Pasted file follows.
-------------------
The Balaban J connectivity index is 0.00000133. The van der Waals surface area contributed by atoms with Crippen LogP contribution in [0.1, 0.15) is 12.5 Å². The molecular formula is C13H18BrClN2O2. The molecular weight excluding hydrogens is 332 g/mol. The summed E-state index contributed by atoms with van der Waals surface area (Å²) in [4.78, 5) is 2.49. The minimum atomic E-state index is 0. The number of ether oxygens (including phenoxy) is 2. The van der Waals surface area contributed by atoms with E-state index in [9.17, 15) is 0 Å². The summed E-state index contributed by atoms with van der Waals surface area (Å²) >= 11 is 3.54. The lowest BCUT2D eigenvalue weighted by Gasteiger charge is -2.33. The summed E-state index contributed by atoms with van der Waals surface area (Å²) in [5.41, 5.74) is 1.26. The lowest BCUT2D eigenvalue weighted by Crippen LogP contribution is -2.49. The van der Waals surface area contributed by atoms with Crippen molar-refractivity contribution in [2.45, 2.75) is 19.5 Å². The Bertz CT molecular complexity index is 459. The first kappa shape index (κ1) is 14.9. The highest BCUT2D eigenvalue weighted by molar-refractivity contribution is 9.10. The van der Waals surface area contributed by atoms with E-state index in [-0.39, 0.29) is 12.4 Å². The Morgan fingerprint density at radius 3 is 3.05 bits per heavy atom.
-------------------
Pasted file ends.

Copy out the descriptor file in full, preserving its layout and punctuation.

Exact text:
The Balaban J connectivity index is 0.00000133. The van der Waals surface area contributed by atoms with Crippen LogP contribution in [0.1, 0.15) is 12.5 Å². The molecular formula is C13H18BrClN2O2. The molecular weight excluding hydrogens is 332 g/mol. The summed E-state index contributed by atoms with van der Waals surface area (Å²) in [4.78, 5) is 2.49. The minimum atomic E-state index is 0. The number of ether oxygens (including phenoxy) is 2. The van der Waals surface area contributed by atoms with E-state index in [9.17, 15) is 0 Å². The summed E-state index contributed by atoms with van der Waals surface area (Å²) >= 11 is 3.54. The lowest BCUT2D eigenvalue weighted by Gasteiger charge is -2.33. The summed E-state index contributed by atoms with van der Waals surface area (Å²) in [5.41, 5.74) is 1.26. The lowest BCUT2D eigenvalue weighted by Crippen LogP contribution is -2.49. The van der Waals surface area contributed by atoms with Crippen molar-refractivity contribution in [2.45, 2.75) is 19.5 Å². The Bertz CT molecular complexity index is 459. The first kappa shape index (κ1) is 14.9. The highest BCUT2D eigenvalue weighted by molar-refractivity contribution is 9.10. The van der Waals surface area contributed by atoms with E-state index in [-0.39, 0.29) is 12.4 Å². The Morgan fingerprint density at radius 3 is 3.05 bits per heavy atom.